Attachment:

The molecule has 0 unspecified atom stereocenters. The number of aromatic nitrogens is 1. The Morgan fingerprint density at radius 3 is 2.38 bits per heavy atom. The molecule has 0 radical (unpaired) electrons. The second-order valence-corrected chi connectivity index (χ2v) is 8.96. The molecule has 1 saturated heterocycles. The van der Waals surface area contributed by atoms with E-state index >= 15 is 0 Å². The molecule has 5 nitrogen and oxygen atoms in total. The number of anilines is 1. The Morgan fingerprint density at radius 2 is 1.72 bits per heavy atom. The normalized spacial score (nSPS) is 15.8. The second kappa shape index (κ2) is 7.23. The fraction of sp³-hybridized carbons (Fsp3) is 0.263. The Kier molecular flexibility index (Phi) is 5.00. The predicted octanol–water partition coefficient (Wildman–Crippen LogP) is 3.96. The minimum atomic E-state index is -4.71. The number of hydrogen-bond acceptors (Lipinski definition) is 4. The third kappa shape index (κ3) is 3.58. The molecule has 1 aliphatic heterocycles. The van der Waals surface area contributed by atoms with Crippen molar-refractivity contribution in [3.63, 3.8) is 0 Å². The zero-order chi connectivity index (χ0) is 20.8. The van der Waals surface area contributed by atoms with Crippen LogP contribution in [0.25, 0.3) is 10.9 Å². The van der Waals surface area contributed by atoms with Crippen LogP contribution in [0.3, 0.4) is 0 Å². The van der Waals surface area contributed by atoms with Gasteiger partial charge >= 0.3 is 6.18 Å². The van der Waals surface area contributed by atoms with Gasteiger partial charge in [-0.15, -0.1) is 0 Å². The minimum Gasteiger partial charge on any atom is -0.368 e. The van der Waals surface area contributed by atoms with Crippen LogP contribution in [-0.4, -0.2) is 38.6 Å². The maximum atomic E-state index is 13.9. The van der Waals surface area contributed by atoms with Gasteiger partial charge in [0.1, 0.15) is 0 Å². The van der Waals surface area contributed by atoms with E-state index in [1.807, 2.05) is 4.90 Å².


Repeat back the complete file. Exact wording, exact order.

The molecule has 0 unspecified atom stereocenters. The number of aromatic nitrogens is 1. The Morgan fingerprint density at radius 3 is 2.38 bits per heavy atom. The molecule has 0 radical (unpaired) electrons. The second-order valence-corrected chi connectivity index (χ2v) is 8.96. The molecule has 1 saturated heterocycles. The van der Waals surface area contributed by atoms with E-state index >= 15 is 0 Å². The molecule has 5 nitrogen and oxygen atoms in total. The number of anilines is 1. The Morgan fingerprint density at radius 2 is 1.72 bits per heavy atom. The normalized spacial score (nSPS) is 15.8. The second kappa shape index (κ2) is 7.23. The fraction of sp³-hybridized carbons (Fsp3) is 0.263. The Kier molecular flexibility index (Phi) is 5.00. The predicted octanol–water partition coefficient (Wildman–Crippen LogP) is 3.96. The minimum atomic E-state index is -4.71. The number of hydrogen-bond acceptors (Lipinski definition) is 4. The third kappa shape index (κ3) is 3.58. The molecule has 1 aliphatic heterocycles. The van der Waals surface area contributed by atoms with Crippen molar-refractivity contribution in [3.63, 3.8) is 0 Å². The zero-order chi connectivity index (χ0) is 20.8. The van der Waals surface area contributed by atoms with Crippen LogP contribution in [0.25, 0.3) is 10.9 Å². The van der Waals surface area contributed by atoms with Crippen LogP contribution in [0.3, 0.4) is 0 Å². The van der Waals surface area contributed by atoms with Gasteiger partial charge >= 0.3 is 6.18 Å². The van der Waals surface area contributed by atoms with Gasteiger partial charge in [-0.15, -0.1) is 0 Å². The minimum Gasteiger partial charge on any atom is -0.368 e. The van der Waals surface area contributed by atoms with Crippen LogP contribution in [-0.4, -0.2) is 38.6 Å². The maximum atomic E-state index is 13.9. The van der Waals surface area contributed by atoms with Gasteiger partial charge in [0.1, 0.15) is 0 Å². The van der Waals surface area contributed by atoms with E-state index in [1.807, 2.05) is 4.90 Å².